Last month, a new statue went up in Constitution Park in Fort Lee, N.J. It was small, only about five feet in height, but striking.

A poem is etched on the stone base.

The outline of a girl can be seen in the metal figure. The statue doesn’t commemorate soldiers like most such memorials, but instead honors “comfort women” – the thousands of girls and women from China, Korea and the Philippines who were impressed into sexual slavery by the Japanese army in World War II.

For decades, their stories were left out of history textbooks, but now, the efforts of groups like The Youth Council of Fort Lee are commemorating their memories.

The Youth Council of Fort Lee, a group of high school students, led the efforts to design and install the memorial. Euwan Kim designed the statue and proposed the figure of a girl in a traditional Korean dress to be missing from the center, signifying the human and emotional cost of the war.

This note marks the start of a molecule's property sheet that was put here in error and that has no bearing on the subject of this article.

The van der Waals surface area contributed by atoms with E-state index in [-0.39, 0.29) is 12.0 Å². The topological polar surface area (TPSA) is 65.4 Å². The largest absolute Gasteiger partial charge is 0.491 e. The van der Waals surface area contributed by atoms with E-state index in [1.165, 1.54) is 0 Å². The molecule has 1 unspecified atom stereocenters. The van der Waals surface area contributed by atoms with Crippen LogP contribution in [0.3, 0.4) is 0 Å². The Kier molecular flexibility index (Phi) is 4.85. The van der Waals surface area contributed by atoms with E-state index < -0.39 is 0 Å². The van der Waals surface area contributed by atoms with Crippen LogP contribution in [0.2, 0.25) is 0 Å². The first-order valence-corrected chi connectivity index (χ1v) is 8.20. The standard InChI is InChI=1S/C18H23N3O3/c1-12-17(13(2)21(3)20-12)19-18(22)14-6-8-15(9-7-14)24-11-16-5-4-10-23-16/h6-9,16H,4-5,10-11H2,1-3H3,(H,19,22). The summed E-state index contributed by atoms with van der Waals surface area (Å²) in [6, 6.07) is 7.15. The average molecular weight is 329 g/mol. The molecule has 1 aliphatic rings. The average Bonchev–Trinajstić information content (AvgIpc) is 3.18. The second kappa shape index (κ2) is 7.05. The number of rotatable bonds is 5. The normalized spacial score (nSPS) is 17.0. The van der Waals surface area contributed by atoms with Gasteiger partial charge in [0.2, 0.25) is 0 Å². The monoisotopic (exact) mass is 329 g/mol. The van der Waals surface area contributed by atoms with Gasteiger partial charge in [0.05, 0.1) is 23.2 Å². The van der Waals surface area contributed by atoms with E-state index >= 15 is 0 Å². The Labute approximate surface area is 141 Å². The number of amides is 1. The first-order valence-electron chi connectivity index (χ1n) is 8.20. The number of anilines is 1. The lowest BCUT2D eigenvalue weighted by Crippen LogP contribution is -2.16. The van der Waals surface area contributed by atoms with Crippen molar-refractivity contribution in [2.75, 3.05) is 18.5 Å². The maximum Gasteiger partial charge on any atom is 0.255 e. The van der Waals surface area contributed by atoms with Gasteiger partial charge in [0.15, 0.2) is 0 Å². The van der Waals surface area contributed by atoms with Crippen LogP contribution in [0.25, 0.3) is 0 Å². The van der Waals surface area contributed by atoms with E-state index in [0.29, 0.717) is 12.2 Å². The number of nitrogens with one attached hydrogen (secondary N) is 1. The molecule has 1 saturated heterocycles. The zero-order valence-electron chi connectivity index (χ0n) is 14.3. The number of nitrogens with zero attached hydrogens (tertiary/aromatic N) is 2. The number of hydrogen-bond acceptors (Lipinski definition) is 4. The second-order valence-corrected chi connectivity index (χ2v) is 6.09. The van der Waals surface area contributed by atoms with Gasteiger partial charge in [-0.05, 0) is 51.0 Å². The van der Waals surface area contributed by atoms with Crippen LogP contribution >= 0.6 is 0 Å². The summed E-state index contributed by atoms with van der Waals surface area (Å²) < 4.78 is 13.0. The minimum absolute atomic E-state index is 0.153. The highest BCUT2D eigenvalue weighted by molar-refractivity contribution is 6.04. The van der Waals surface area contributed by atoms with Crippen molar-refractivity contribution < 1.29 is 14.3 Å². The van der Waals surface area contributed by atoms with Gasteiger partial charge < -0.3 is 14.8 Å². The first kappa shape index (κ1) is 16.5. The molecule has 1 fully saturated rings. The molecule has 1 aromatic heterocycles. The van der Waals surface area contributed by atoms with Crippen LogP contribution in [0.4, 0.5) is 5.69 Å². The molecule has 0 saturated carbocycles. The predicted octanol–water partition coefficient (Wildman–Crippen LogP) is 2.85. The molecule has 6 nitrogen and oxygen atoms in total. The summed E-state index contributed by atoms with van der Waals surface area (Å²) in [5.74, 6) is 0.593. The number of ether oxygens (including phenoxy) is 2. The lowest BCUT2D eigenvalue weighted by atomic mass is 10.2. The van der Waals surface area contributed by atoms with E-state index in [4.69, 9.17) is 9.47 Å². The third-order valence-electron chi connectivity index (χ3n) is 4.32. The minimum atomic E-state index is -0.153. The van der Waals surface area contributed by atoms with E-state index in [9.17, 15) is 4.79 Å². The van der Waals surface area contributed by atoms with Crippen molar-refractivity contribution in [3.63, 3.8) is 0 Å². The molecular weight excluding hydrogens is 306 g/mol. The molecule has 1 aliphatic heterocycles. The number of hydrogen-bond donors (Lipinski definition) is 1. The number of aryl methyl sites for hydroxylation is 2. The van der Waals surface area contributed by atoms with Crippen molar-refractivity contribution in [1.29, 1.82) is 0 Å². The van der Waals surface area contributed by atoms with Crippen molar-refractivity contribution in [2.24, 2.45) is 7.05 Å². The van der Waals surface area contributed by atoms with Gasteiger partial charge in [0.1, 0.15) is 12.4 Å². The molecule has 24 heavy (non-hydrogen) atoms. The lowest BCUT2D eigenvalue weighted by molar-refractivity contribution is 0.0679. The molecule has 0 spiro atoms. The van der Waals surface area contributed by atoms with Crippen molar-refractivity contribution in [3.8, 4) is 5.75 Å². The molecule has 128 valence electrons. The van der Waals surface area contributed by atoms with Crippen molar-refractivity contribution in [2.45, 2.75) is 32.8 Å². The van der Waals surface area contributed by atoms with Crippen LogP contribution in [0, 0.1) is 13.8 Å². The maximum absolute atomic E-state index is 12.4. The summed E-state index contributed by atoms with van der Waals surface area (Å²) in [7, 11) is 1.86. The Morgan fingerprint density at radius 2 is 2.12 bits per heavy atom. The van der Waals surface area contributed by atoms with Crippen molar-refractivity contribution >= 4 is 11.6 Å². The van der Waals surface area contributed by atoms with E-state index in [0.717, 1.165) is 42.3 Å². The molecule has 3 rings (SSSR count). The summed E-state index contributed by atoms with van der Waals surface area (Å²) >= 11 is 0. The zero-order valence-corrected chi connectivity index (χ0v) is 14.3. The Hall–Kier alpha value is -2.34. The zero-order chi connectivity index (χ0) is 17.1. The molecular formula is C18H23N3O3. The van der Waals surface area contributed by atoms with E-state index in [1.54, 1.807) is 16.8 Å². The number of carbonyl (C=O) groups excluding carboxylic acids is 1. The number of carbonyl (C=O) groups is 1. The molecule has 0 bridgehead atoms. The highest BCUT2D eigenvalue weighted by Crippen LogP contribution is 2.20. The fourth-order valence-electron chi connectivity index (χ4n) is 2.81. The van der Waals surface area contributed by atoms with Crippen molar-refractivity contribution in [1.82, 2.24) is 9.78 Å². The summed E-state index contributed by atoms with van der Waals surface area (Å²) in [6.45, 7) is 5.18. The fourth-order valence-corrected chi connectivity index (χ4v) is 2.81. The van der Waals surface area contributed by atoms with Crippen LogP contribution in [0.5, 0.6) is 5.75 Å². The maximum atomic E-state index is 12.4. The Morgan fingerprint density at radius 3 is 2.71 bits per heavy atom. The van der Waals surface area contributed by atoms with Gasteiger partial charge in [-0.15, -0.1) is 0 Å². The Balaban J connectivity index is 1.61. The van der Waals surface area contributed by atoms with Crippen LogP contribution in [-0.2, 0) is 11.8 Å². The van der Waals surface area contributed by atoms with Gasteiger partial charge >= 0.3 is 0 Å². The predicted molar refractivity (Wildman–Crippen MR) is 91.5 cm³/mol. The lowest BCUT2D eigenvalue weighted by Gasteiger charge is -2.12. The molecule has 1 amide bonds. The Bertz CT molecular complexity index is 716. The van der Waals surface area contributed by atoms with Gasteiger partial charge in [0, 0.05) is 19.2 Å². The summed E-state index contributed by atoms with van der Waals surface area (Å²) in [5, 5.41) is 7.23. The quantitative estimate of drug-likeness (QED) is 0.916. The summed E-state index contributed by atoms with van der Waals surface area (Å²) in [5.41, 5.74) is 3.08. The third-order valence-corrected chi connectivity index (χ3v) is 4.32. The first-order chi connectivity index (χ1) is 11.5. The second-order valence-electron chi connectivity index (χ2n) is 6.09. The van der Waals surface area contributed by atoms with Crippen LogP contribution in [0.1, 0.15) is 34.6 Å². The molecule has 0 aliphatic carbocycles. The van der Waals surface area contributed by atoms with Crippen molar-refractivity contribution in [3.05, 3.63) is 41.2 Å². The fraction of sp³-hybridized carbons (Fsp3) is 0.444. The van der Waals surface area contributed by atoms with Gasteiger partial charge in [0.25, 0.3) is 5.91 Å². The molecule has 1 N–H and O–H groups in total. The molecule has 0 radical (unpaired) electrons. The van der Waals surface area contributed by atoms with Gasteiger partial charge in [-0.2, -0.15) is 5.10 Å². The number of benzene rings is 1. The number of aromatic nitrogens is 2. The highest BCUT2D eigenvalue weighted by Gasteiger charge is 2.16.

A student poet, Gabriella Son, wrote the words on the base of the statue from the perspective of a comfort woman’s grandchild called “Stories My Grandmother Tells Me.”

Kim and fellow student, Gemma Hong, were part of the effort to have a statue installed in the park.

Some Japanese officials fear that the continued efforts to create statues to comfort women – there are 11 now in the United States, including the Fort Lee statue – may build animosity toward Japan. A group of protesters were in attendance for the statue’s unveiling, underscoring the importance of its existence.

Similar controversies have dogged the statues dedicated to comfort women abroad as well.

In the Philippines, a seven-foot statue was removed in May and returned to its artist after protest after just a few months. One writer decried the removal as “moral, historical outrage.”

Several organizations will sponsor a tour of the statue to several schools in the country in the hopes to raise awareness of the many Filipino women and girls who were captured and forced into brothels during the war.

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